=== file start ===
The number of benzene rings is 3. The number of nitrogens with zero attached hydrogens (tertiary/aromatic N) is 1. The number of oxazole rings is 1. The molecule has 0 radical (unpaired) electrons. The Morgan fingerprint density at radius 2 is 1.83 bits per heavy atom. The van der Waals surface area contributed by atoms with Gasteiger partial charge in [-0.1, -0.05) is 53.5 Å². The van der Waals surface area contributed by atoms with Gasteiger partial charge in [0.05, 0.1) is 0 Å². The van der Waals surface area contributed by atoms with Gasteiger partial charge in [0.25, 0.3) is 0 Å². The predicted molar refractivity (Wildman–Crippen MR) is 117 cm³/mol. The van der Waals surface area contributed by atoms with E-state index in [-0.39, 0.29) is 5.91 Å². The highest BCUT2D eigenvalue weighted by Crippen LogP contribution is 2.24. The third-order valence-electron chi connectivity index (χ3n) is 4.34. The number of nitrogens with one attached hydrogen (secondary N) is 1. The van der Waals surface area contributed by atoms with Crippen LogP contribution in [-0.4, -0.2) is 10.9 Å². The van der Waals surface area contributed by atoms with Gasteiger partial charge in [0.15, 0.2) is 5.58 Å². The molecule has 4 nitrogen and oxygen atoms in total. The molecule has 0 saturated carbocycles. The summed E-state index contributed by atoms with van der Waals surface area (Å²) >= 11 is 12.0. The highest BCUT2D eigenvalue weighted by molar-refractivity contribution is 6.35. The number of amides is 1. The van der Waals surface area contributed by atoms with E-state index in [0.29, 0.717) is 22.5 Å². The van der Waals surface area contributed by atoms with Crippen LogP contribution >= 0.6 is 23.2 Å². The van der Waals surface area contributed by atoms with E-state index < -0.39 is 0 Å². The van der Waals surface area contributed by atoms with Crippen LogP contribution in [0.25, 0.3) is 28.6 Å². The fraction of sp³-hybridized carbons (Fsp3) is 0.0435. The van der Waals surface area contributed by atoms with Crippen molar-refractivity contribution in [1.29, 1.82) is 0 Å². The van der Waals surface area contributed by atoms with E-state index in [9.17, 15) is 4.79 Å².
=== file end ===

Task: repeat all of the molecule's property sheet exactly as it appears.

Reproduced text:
The number of benzene rings is 3. The number of nitrogens with zero attached hydrogens (tertiary/aromatic N) is 1. The number of oxazole rings is 1. The molecule has 0 radical (unpaired) electrons. The Morgan fingerprint density at radius 2 is 1.83 bits per heavy atom. The van der Waals surface area contributed by atoms with Gasteiger partial charge in [-0.1, -0.05) is 53.5 Å². The van der Waals surface area contributed by atoms with Gasteiger partial charge in [0.05, 0.1) is 0 Å². The van der Waals surface area contributed by atoms with Gasteiger partial charge in [0.25, 0.3) is 0 Å². The predicted molar refractivity (Wildman–Crippen MR) is 117 cm³/mol. The van der Waals surface area contributed by atoms with E-state index in [-0.39, 0.29) is 5.91 Å². The highest BCUT2D eigenvalue weighted by Crippen LogP contribution is 2.24. The third-order valence-electron chi connectivity index (χ3n) is 4.34. The number of nitrogens with one attached hydrogen (secondary N) is 1. The van der Waals surface area contributed by atoms with Crippen LogP contribution in [-0.4, -0.2) is 10.9 Å². The van der Waals surface area contributed by atoms with Gasteiger partial charge in [0.15, 0.2) is 5.58 Å². The molecule has 4 nitrogen and oxygen atoms in total. The molecule has 0 saturated carbocycles. The summed E-state index contributed by atoms with van der Waals surface area (Å²) >= 11 is 12.0. The highest BCUT2D eigenvalue weighted by molar-refractivity contribution is 6.35. The number of amides is 1. The van der Waals surface area contributed by atoms with E-state index in [0.29, 0.717) is 22.5 Å². The van der Waals surface area contributed by atoms with Crippen LogP contribution >= 0.6 is 23.2 Å². The van der Waals surface area contributed by atoms with E-state index < -0.39 is 0 Å². The van der Waals surface area contributed by atoms with Crippen LogP contribution in [0.25, 0.3) is 28.6 Å². The fraction of sp³-hybridized carbons (Fsp3) is 0.0435. The van der Waals surface area contributed by atoms with Crippen molar-refractivity contribution in [1.29, 1.82) is 0 Å². The van der Waals surface area contributed by atoms with E-state index in [9.17, 15) is 4.79 Å².